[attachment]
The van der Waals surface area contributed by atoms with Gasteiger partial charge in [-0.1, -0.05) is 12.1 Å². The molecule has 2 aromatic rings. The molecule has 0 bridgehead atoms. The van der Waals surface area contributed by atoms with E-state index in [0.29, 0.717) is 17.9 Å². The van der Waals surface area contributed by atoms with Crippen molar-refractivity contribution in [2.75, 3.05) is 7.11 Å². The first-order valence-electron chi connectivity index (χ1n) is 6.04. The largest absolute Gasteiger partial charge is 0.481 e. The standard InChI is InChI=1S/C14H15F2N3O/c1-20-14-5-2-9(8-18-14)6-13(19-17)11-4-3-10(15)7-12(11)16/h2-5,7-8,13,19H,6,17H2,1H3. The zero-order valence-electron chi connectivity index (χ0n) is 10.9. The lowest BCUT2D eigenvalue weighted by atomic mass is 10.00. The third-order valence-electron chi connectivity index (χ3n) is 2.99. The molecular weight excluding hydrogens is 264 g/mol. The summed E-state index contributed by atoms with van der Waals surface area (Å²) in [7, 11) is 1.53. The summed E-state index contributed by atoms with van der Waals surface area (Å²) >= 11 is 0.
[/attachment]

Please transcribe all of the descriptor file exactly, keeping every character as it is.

The van der Waals surface area contributed by atoms with Gasteiger partial charge in [-0.1, -0.05) is 12.1 Å². The molecule has 2 aromatic rings. The molecule has 0 bridgehead atoms. The van der Waals surface area contributed by atoms with E-state index in [0.29, 0.717) is 17.9 Å². The van der Waals surface area contributed by atoms with Crippen molar-refractivity contribution in [2.75, 3.05) is 7.11 Å². The first-order valence-electron chi connectivity index (χ1n) is 6.04. The largest absolute Gasteiger partial charge is 0.481 e. The standard InChI is InChI=1S/C14H15F2N3O/c1-20-14-5-2-9(8-18-14)6-13(19-17)11-4-3-10(15)7-12(11)16/h2-5,7-8,13,19H,6,17H2,1H3. The zero-order valence-electron chi connectivity index (χ0n) is 10.9. The lowest BCUT2D eigenvalue weighted by atomic mass is 10.00. The third-order valence-electron chi connectivity index (χ3n) is 2.99. The molecular weight excluding hydrogens is 264 g/mol. The summed E-state index contributed by atoms with van der Waals surface area (Å²) in [7, 11) is 1.53. The summed E-state index contributed by atoms with van der Waals surface area (Å²) >= 11 is 0.